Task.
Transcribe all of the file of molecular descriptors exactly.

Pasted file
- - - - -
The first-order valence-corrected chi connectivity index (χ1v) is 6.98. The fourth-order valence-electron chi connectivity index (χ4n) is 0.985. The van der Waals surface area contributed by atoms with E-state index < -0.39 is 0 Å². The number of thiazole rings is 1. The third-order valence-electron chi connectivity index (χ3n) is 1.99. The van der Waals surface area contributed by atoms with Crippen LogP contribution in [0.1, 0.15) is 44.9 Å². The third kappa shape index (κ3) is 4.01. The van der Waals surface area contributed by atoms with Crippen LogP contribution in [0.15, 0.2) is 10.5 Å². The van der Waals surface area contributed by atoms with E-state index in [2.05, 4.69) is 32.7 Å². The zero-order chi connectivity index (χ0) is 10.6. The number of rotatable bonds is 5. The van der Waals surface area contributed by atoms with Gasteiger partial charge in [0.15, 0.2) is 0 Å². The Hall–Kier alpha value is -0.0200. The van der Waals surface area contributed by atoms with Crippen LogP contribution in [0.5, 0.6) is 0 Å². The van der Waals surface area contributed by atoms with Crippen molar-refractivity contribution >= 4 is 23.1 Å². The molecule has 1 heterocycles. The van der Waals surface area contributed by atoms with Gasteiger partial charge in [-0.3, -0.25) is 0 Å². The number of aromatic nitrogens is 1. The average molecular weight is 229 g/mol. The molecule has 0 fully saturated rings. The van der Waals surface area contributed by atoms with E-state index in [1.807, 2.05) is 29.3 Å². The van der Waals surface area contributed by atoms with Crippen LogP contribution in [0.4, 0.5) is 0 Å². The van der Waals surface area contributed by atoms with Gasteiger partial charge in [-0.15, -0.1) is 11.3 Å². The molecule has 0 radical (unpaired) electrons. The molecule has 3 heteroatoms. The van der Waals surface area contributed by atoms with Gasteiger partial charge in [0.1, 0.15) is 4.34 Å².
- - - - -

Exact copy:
The first-order valence-corrected chi connectivity index (χ1v) is 6.98. The fourth-order valence-electron chi connectivity index (χ4n) is 0.985. The van der Waals surface area contributed by atoms with E-state index < -0.39 is 0 Å². The number of thiazole rings is 1. The third-order valence-electron chi connectivity index (χ3n) is 1.99. The van der Waals surface area contributed by atoms with Crippen LogP contribution in [0.1, 0.15) is 44.9 Å². The third kappa shape index (κ3) is 4.01. The van der Waals surface area contributed by atoms with Crippen LogP contribution in [0.15, 0.2) is 10.5 Å². The van der Waals surface area contributed by atoms with E-state index in [2.05, 4.69) is 32.7 Å². The zero-order chi connectivity index (χ0) is 10.6. The number of rotatable bonds is 5. The van der Waals surface area contributed by atoms with Gasteiger partial charge in [0.15, 0.2) is 0 Å². The Hall–Kier alpha value is -0.0200. The van der Waals surface area contributed by atoms with Crippen LogP contribution in [0.5, 0.6) is 0 Å². The van der Waals surface area contributed by atoms with Crippen molar-refractivity contribution >= 4 is 23.1 Å². The molecule has 1 heterocycles. The van der Waals surface area contributed by atoms with Gasteiger partial charge in [-0.3, -0.25) is 0 Å². The number of aromatic nitrogens is 1. The average molecular weight is 229 g/mol. The molecule has 0 fully saturated rings. The van der Waals surface area contributed by atoms with E-state index in [1.807, 2.05) is 29.3 Å². The van der Waals surface area contributed by atoms with Crippen LogP contribution in [0.4, 0.5) is 0 Å². The van der Waals surface area contributed by atoms with Gasteiger partial charge in [-0.15, -0.1) is 11.3 Å². The molecule has 0 radical (unpaired) electrons. The molecule has 3 heteroatoms. The van der Waals surface area contributed by atoms with Gasteiger partial charge in [0.1, 0.15) is 4.34 Å².